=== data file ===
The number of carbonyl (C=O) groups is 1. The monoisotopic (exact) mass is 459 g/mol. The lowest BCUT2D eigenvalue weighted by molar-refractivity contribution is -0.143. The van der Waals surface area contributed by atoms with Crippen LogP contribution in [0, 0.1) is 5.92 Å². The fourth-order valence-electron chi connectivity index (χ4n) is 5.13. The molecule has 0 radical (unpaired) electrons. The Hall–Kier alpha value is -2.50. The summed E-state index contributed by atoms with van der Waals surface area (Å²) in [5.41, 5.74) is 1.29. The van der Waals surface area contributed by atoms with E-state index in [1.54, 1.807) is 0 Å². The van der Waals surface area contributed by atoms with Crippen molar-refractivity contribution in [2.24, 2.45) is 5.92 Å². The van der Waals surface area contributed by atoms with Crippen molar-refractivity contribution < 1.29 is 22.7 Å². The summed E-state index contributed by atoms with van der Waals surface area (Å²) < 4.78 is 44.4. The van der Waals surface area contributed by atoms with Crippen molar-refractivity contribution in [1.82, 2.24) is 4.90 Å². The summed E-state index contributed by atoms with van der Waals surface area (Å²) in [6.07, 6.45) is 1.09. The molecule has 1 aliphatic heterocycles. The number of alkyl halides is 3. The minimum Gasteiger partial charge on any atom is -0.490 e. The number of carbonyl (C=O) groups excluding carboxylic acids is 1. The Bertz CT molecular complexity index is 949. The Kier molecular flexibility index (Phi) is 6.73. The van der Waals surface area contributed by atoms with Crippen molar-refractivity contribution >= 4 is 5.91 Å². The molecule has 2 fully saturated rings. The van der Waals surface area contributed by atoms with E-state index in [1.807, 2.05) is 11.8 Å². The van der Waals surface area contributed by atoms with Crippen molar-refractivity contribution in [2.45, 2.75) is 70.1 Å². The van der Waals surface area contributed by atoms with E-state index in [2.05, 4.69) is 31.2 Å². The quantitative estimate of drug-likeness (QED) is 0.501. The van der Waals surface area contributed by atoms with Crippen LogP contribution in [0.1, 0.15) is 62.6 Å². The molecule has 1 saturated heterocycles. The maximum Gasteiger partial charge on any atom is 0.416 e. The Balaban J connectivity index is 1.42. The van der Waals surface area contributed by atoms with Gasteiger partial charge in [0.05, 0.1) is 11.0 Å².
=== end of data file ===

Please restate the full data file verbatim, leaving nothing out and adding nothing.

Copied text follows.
The number of carbonyl (C=O) groups is 1. The monoisotopic (exact) mass is 459 g/mol. The lowest BCUT2D eigenvalue weighted by molar-refractivity contribution is -0.143. The van der Waals surface area contributed by atoms with Crippen LogP contribution in [0, 0.1) is 5.92 Å². The fourth-order valence-electron chi connectivity index (χ4n) is 5.13. The molecule has 0 radical (unpaired) electrons. The Hall–Kier alpha value is -2.50. The summed E-state index contributed by atoms with van der Waals surface area (Å²) in [5.41, 5.74) is 1.29. The van der Waals surface area contributed by atoms with E-state index in [1.54, 1.807) is 0 Å². The van der Waals surface area contributed by atoms with Crippen molar-refractivity contribution in [2.24, 2.45) is 5.92 Å². The van der Waals surface area contributed by atoms with Crippen molar-refractivity contribution < 1.29 is 22.7 Å². The summed E-state index contributed by atoms with van der Waals surface area (Å²) < 4.78 is 44.4. The van der Waals surface area contributed by atoms with Crippen molar-refractivity contribution in [1.82, 2.24) is 4.90 Å². The summed E-state index contributed by atoms with van der Waals surface area (Å²) in [6.07, 6.45) is 1.09. The molecule has 1 aliphatic heterocycles. The number of alkyl halides is 3. The minimum Gasteiger partial charge on any atom is -0.490 e. The number of carbonyl (C=O) groups excluding carboxylic acids is 1. The Bertz CT molecular complexity index is 949. The Kier molecular flexibility index (Phi) is 6.73. The van der Waals surface area contributed by atoms with Crippen molar-refractivity contribution >= 4 is 5.91 Å². The molecule has 2 fully saturated rings. The van der Waals surface area contributed by atoms with E-state index in [1.807, 2.05) is 11.8 Å². The van der Waals surface area contributed by atoms with Crippen molar-refractivity contribution in [2.45, 2.75) is 70.1 Å². The van der Waals surface area contributed by atoms with E-state index in [2.05, 4.69) is 31.2 Å². The quantitative estimate of drug-likeness (QED) is 0.501. The van der Waals surface area contributed by atoms with Crippen LogP contribution in [0.1, 0.15) is 62.6 Å². The molecule has 1 saturated heterocycles. The maximum Gasteiger partial charge on any atom is 0.416 e. The Balaban J connectivity index is 1.42. The van der Waals surface area contributed by atoms with Gasteiger partial charge in [0.05, 0.1) is 11.0 Å².